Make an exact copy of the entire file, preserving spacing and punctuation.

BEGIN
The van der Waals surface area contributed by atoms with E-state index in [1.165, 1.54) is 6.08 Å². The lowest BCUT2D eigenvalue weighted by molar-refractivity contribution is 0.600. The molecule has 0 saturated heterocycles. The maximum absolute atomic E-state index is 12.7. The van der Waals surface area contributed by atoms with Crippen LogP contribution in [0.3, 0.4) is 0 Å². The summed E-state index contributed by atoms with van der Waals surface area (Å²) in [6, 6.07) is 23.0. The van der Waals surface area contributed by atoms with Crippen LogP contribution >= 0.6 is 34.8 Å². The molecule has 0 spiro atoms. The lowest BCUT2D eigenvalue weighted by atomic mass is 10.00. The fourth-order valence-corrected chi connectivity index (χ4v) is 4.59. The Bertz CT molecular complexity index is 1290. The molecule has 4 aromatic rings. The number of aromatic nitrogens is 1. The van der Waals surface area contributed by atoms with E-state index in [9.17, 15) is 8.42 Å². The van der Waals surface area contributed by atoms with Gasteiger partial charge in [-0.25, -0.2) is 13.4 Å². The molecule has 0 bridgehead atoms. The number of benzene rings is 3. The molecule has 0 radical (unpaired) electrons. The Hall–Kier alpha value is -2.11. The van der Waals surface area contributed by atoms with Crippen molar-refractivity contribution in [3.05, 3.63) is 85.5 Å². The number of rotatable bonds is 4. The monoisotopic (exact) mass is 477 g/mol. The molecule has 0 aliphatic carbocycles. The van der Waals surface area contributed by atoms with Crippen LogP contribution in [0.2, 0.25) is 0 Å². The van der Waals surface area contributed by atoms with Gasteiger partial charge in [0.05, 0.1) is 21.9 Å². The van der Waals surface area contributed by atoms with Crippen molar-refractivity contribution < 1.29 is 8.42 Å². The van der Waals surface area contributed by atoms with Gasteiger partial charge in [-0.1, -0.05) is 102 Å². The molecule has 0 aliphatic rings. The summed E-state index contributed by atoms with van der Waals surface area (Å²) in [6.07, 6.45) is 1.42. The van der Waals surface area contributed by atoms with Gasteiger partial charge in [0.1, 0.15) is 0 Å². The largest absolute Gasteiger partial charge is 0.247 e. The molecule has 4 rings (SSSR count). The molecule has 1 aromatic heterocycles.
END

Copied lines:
The van der Waals surface area contributed by atoms with E-state index in [1.165, 1.54) is 6.08 Å². The lowest BCUT2D eigenvalue weighted by molar-refractivity contribution is 0.600. The molecule has 0 saturated heterocycles. The maximum absolute atomic E-state index is 12.7. The van der Waals surface area contributed by atoms with Crippen LogP contribution in [0.3, 0.4) is 0 Å². The summed E-state index contributed by atoms with van der Waals surface area (Å²) in [6, 6.07) is 23.0. The van der Waals surface area contributed by atoms with Crippen LogP contribution >= 0.6 is 34.8 Å². The molecule has 0 spiro atoms. The lowest BCUT2D eigenvalue weighted by atomic mass is 10.00. The fourth-order valence-corrected chi connectivity index (χ4v) is 4.59. The Bertz CT molecular complexity index is 1290. The molecule has 4 aromatic rings. The number of aromatic nitrogens is 1. The van der Waals surface area contributed by atoms with E-state index in [9.17, 15) is 8.42 Å². The van der Waals surface area contributed by atoms with Gasteiger partial charge in [-0.25, -0.2) is 13.4 Å². The molecule has 0 bridgehead atoms. The number of benzene rings is 3. The molecule has 0 radical (unpaired) electrons. The Hall–Kier alpha value is -2.11. The van der Waals surface area contributed by atoms with Crippen molar-refractivity contribution in [3.05, 3.63) is 85.5 Å². The number of rotatable bonds is 4. The monoisotopic (exact) mass is 477 g/mol. The molecule has 0 aliphatic carbocycles. The van der Waals surface area contributed by atoms with Crippen LogP contribution in [0.2, 0.25) is 0 Å². The van der Waals surface area contributed by atoms with Gasteiger partial charge in [0.05, 0.1) is 21.9 Å². The van der Waals surface area contributed by atoms with Crippen molar-refractivity contribution < 1.29 is 8.42 Å². The van der Waals surface area contributed by atoms with Gasteiger partial charge in [-0.1, -0.05) is 102 Å². The molecule has 0 aliphatic rings. The summed E-state index contributed by atoms with van der Waals surface area (Å²) in [6.07, 6.45) is 1.42. The van der Waals surface area contributed by atoms with Gasteiger partial charge in [0.1, 0.15) is 0 Å². The largest absolute Gasteiger partial charge is 0.247 e. The molecule has 4 rings (SSSR count). The molecule has 1 aromatic heterocycles.